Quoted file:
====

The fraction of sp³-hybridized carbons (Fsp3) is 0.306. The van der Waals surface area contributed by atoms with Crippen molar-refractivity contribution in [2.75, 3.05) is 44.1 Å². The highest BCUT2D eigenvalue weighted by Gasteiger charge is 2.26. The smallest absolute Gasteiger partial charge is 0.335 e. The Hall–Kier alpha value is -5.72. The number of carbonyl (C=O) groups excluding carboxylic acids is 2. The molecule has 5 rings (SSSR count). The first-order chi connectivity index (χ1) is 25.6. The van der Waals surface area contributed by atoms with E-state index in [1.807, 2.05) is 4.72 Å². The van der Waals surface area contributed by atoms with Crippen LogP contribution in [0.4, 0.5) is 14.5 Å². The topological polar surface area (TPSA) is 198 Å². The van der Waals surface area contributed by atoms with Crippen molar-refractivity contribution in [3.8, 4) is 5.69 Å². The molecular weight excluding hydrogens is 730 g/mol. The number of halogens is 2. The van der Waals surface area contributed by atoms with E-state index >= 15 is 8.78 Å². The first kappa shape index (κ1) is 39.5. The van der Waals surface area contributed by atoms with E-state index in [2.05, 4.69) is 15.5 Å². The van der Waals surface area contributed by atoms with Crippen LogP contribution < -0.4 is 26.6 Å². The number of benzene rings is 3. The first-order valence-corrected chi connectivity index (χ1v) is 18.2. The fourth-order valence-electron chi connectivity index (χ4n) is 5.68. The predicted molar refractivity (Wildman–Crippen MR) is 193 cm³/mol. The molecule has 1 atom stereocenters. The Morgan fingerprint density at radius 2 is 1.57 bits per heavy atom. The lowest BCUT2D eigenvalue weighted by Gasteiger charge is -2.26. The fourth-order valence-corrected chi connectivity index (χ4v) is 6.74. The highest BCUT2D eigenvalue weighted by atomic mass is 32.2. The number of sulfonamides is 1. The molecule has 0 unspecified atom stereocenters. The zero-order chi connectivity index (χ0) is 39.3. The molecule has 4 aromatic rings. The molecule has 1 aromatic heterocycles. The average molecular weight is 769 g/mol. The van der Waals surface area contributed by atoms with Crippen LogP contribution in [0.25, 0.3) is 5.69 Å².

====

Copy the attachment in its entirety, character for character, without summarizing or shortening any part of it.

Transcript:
The fraction of sp³-hybridized carbons (Fsp3) is 0.306. The van der Waals surface area contributed by atoms with Crippen molar-refractivity contribution in [2.75, 3.05) is 44.1 Å². The highest BCUT2D eigenvalue weighted by Gasteiger charge is 2.26. The smallest absolute Gasteiger partial charge is 0.335 e. The Hall–Kier alpha value is -5.72. The number of carbonyl (C=O) groups excluding carboxylic acids is 2. The molecule has 5 rings (SSSR count). The first-order chi connectivity index (χ1) is 25.6. The van der Waals surface area contributed by atoms with E-state index in [1.807, 2.05) is 4.72 Å². The van der Waals surface area contributed by atoms with Crippen LogP contribution in [0.4, 0.5) is 14.5 Å². The topological polar surface area (TPSA) is 198 Å². The van der Waals surface area contributed by atoms with Crippen molar-refractivity contribution in [3.8, 4) is 5.69 Å². The molecular weight excluding hydrogens is 730 g/mol. The number of halogens is 2. The van der Waals surface area contributed by atoms with E-state index >= 15 is 8.78 Å². The first kappa shape index (κ1) is 39.5. The van der Waals surface area contributed by atoms with E-state index in [2.05, 4.69) is 15.5 Å². The van der Waals surface area contributed by atoms with Crippen LogP contribution < -0.4 is 26.6 Å². The number of benzene rings is 3. The first-order valence-corrected chi connectivity index (χ1v) is 18.2. The fourth-order valence-electron chi connectivity index (χ4n) is 5.68. The predicted molar refractivity (Wildman–Crippen MR) is 193 cm³/mol. The molecule has 1 atom stereocenters. The Morgan fingerprint density at radius 2 is 1.57 bits per heavy atom. The lowest BCUT2D eigenvalue weighted by Gasteiger charge is -2.26. The fourth-order valence-corrected chi connectivity index (χ4v) is 6.74. The highest BCUT2D eigenvalue weighted by atomic mass is 32.2. The number of sulfonamides is 1. The molecule has 0 unspecified atom stereocenters. The zero-order chi connectivity index (χ0) is 39.3. The molecule has 4 aromatic rings. The molecule has 1 aromatic heterocycles. The average molecular weight is 769 g/mol. The van der Waals surface area contributed by atoms with Crippen LogP contribution in [0.25, 0.3) is 5.69 Å².